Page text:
I've been thinking . . .

"A non-writing writer is a monster courting insanity."    

Franz Kafka

"The craft or art of writing is the clumsy attempt to find symbols for the wordlessness. In utter loneliness a writer tries to explain the inexplicable. And sometimes if he is very fortunate and if the time is right, a very little of what he is trying to do trickles through--not ever much. And if he is a writer wise enough to know it can't be done, then he is not a writer at all. A good writer always works at the impossible."

John Steinbeck

On Sharing the Light

When used well, social media are doors to a vast library of knowledge delivered right to where you sit.

The following are links to important information that Twitter followers and Facebook friends provided. 

I want to share them here, with thanks to the contributors, along with links to the original sources so that can read everything in context and reach your own conclusions:

1. After being forced to quit the Toronto Star in July to complete the story of significant public interest its editors tried to kill, I've been making the point that old media need to focus on fundamentals as they turn to technology for salvation.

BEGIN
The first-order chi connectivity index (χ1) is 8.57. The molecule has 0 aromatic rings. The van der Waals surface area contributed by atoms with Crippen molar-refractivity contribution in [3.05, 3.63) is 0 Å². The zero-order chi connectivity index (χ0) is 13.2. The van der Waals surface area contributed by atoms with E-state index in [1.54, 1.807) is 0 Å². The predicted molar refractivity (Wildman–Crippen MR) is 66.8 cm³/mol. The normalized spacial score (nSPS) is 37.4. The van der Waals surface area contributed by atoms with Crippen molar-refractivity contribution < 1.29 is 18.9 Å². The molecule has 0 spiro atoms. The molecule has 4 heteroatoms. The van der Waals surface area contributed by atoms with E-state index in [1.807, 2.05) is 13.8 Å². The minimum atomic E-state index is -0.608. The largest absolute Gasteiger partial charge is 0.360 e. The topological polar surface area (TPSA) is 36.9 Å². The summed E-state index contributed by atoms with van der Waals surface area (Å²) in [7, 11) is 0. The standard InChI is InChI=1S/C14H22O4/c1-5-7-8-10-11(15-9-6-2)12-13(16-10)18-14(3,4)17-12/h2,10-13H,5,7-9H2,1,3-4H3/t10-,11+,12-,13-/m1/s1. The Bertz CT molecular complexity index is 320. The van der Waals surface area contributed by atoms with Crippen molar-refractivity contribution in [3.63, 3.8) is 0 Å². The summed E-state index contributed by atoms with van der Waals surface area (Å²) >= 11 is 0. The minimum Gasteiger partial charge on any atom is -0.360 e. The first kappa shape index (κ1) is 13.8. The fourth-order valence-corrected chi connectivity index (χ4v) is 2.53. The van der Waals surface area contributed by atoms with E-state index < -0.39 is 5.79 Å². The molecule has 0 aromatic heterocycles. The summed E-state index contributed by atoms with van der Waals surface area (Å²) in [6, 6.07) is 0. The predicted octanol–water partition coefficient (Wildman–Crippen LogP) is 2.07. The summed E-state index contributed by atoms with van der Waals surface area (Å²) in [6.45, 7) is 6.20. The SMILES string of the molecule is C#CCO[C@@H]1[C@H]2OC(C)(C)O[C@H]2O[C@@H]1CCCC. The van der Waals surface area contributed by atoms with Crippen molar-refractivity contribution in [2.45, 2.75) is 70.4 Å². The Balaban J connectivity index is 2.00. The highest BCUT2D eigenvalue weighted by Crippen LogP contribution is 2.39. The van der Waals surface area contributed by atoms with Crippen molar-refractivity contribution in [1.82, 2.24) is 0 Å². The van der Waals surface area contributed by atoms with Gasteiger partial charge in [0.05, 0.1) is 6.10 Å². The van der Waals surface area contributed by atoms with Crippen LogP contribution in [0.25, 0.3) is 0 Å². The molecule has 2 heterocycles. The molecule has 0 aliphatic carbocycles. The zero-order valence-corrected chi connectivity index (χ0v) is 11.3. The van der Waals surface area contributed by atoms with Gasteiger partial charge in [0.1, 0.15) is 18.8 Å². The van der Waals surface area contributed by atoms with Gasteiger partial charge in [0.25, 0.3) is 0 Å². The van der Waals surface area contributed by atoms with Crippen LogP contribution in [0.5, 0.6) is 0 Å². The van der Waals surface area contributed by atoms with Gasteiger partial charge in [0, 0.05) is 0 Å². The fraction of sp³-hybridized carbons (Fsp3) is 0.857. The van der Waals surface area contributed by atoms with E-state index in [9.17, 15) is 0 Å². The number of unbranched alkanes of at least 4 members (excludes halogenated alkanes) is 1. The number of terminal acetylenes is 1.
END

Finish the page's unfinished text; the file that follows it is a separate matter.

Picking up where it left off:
Trust, truthfulness and transparency are probably the most important of the basics. And, as I said on Jesse Brown's Canadaland Show, I'm unaware of an algorithm that can establish trust between the reporter and reader. God help us anyone ever writes one.

Like any person or corporation, when the news media break the bond of trust with those who rely on them to be forthright, they have to work hard to win back that trust. Transparency is essential to that effort.

Instead, the Toronto Star simply ignored the ethical lapse, leaving its readers to wonder what other stories of significant public interest Canada's most read metropolitan newspaper had suppressed.

As social media reaction shows, I'm not the only one who cares. Thanks to an anonymous contributor for the following from the London School of Economics:


2. The following views stated by Gregory Copley (head of the right-wing International Strategic Studies Association, a fellow of Conservative Party contributor John Geiger's Royal Canadian Geographical Society and one of three non-Canadians to receive the Erebus Medal from him) raises more questions about why a respected organization devoted to exploration and children's education would align itself with someone who espouses such warped analysis.

Thanks to Pat Naughton for both enlightening links.